What is Genetic Information Harassment?
In Wisconsin, you cannot be harassed at work because of your genetic information. Genetic information harassment occurs when offensive comments or actions are frequently being made by someone in the workplace about the your genetic information. The harasser can be your supervisor, a supervisor in another area, a co-worker, or someone who is not even an employee, such as a client or customer.
What is Genetic Information?
There are rules that prohibit your company from gathering genetic information about you or a family members. Genetic information includes all of the following:
- Information about your genetic tests
- Information about the genetic tests of your family members
- Information about the diseases or disorders in your family (i.e. family medical history)
Family medical history is included in the definition of genetic information because it is often used to determine whether someone has an increased risk of getting a disease, disorder, or condition in the future.
- Information about genetic services and tests you have ever requested or received
- Information about clinical research, that includes genetic services, in which you or your family has participated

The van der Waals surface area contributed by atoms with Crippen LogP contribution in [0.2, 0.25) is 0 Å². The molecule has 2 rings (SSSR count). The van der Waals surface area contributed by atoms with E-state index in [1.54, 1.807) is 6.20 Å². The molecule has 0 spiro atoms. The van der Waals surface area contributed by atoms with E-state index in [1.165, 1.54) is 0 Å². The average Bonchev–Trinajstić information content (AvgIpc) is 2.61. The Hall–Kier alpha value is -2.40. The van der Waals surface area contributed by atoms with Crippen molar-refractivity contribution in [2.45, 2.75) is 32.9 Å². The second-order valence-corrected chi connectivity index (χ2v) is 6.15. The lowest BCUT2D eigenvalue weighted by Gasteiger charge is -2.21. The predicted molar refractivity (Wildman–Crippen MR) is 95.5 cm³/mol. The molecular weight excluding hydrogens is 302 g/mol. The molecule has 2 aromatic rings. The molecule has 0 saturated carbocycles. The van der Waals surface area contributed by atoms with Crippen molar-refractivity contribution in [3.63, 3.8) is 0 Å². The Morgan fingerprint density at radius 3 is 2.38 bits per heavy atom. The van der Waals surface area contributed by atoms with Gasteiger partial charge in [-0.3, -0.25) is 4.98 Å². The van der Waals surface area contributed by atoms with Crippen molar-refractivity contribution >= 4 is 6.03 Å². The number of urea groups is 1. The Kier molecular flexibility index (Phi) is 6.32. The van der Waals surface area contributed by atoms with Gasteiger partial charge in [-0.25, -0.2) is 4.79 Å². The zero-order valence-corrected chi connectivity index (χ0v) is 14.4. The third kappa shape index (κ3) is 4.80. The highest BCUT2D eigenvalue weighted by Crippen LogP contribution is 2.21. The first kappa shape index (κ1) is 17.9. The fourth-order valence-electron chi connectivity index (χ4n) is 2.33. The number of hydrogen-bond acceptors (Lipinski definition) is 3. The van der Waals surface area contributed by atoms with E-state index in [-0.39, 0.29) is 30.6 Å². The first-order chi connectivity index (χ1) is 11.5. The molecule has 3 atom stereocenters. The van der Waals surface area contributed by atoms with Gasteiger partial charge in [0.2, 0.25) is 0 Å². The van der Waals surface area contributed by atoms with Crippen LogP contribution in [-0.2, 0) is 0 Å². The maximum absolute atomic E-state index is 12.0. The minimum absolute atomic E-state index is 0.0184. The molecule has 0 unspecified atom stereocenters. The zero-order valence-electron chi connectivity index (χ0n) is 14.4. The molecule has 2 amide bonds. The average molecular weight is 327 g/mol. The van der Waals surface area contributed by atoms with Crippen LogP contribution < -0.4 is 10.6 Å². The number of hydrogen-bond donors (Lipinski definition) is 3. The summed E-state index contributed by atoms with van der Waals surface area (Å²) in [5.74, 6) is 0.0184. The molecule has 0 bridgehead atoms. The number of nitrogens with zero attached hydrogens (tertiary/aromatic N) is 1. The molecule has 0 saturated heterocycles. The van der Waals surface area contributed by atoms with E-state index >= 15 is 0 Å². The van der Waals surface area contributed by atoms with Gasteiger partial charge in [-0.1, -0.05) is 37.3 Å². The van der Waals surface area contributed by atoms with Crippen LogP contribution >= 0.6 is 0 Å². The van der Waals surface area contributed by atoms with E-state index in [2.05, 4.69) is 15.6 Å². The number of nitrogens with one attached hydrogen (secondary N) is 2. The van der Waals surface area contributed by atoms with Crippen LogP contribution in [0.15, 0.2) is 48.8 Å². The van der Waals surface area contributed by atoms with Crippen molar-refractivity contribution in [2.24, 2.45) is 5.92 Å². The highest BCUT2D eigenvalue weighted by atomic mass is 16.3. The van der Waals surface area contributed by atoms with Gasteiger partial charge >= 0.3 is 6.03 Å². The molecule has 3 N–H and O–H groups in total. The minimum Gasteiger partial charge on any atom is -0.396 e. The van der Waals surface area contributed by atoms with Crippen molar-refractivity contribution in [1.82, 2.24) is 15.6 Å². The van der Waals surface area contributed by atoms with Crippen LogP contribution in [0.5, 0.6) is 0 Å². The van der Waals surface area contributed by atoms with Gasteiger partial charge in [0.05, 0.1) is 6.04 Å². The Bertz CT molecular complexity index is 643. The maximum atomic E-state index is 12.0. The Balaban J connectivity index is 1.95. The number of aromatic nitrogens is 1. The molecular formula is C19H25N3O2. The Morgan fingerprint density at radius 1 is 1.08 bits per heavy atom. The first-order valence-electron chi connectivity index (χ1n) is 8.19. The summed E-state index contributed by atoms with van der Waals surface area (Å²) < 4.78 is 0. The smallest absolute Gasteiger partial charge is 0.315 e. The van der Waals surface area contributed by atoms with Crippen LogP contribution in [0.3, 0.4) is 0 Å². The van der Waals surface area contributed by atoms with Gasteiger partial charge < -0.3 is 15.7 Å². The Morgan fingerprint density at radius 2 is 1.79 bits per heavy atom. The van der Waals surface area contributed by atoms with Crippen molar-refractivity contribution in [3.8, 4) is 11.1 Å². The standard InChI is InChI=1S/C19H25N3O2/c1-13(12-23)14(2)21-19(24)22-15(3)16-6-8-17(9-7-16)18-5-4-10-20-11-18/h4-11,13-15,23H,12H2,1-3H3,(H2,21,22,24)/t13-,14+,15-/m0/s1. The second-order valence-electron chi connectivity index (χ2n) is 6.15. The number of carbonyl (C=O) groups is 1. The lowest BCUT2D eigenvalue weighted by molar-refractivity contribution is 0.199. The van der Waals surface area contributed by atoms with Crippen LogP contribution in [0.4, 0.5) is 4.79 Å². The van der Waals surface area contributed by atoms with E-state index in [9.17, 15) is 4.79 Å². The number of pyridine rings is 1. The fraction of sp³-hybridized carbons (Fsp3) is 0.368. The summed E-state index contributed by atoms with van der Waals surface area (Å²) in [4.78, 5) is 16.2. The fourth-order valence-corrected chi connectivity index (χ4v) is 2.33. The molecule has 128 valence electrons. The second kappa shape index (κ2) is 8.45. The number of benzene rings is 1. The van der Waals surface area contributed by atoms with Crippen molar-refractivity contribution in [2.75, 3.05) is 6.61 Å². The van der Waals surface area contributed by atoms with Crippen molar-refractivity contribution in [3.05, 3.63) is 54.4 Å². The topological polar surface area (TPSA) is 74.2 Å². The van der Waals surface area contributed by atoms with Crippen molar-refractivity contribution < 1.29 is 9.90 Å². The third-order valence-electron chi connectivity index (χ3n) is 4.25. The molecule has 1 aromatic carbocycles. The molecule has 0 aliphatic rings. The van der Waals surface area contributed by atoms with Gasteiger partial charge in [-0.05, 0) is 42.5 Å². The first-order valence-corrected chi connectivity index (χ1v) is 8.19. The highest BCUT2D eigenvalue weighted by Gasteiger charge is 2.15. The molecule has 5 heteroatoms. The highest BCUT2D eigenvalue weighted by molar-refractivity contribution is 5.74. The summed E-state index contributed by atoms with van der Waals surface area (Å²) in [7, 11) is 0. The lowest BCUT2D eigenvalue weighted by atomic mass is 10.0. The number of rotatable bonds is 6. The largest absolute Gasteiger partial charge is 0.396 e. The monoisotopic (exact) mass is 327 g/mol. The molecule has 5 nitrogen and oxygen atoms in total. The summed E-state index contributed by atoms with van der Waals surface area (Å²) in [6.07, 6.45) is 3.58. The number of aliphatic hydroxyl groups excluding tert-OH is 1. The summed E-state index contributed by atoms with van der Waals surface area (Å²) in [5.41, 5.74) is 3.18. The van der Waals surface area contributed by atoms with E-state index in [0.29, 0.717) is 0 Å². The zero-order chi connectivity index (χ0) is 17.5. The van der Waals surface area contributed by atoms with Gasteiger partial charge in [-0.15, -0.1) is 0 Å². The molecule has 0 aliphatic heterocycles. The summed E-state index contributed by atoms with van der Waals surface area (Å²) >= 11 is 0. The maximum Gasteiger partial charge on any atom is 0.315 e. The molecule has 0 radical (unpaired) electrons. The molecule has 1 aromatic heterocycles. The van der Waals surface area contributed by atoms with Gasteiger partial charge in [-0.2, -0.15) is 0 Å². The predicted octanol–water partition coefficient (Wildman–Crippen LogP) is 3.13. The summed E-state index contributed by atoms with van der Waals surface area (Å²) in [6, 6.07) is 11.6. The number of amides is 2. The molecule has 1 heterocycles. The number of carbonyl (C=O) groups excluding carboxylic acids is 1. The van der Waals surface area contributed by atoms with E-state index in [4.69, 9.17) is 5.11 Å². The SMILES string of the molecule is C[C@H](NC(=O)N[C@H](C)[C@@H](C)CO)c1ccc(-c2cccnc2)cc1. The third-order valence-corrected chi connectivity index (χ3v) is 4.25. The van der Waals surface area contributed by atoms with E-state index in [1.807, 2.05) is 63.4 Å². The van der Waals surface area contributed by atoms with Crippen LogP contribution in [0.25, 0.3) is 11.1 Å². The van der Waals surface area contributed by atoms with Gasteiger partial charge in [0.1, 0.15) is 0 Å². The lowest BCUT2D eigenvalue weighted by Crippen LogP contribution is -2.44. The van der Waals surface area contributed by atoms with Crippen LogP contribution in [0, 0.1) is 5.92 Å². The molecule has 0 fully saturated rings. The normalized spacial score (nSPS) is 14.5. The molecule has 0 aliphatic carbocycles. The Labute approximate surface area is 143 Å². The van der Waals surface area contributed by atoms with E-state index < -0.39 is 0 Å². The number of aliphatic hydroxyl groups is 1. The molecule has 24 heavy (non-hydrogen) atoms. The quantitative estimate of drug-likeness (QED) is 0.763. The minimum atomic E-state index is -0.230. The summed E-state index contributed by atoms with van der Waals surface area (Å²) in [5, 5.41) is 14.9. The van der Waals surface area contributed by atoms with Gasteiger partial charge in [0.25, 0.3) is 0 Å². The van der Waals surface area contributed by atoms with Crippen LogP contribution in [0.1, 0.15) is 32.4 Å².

- Genetic information about your unborn child, or the unborn child of your family members
- Genetic information about an embryo legally held by you or your family member using assisted reproductive technology (ART)
What are Genetic Tests?
According to the EEOC, “tests used to determine whether an individual has a certain genetic variant associated with an increased risk of acquiring a disease in the future are genetic tests.” This means, genetic tests include those which analyze the following:
- Proteins or metabolites that detect genotypes, mutations or chromosomal changes
Genetic tests that analyze DNA, RNA, chromosomes, and proteins or metabolites are used to determine the presence of things such as:
- BRCA1 & BRCA2 Genes – Known as the “breast cancer genes”
- Huntington’s Disease
- Cystic Fibrosis
- Sickle Cell Anemia
- Spinal Muscular Atrophy
Cholesterol tests, HIV tests, tests to determine the presence of drugs and alcohol, or tests for infectious diseases transmitted through food handling are examples of tests not covered by Title II of the Genetic Information Nondiscrimination Act (GINA).
The Walcheske & Luzi, LLC Difference
At Walcheske & Luzi, LLC it is our pledge to provide open and honest advice, taking the time to listen, counsel, and advise. We will work closely with you to determine if you are the victim of genetic information harassment. Tell us about your genetic information harassment case, we’re ready to help.
Check out our testimonials section, where former clients have described their past experiences with us.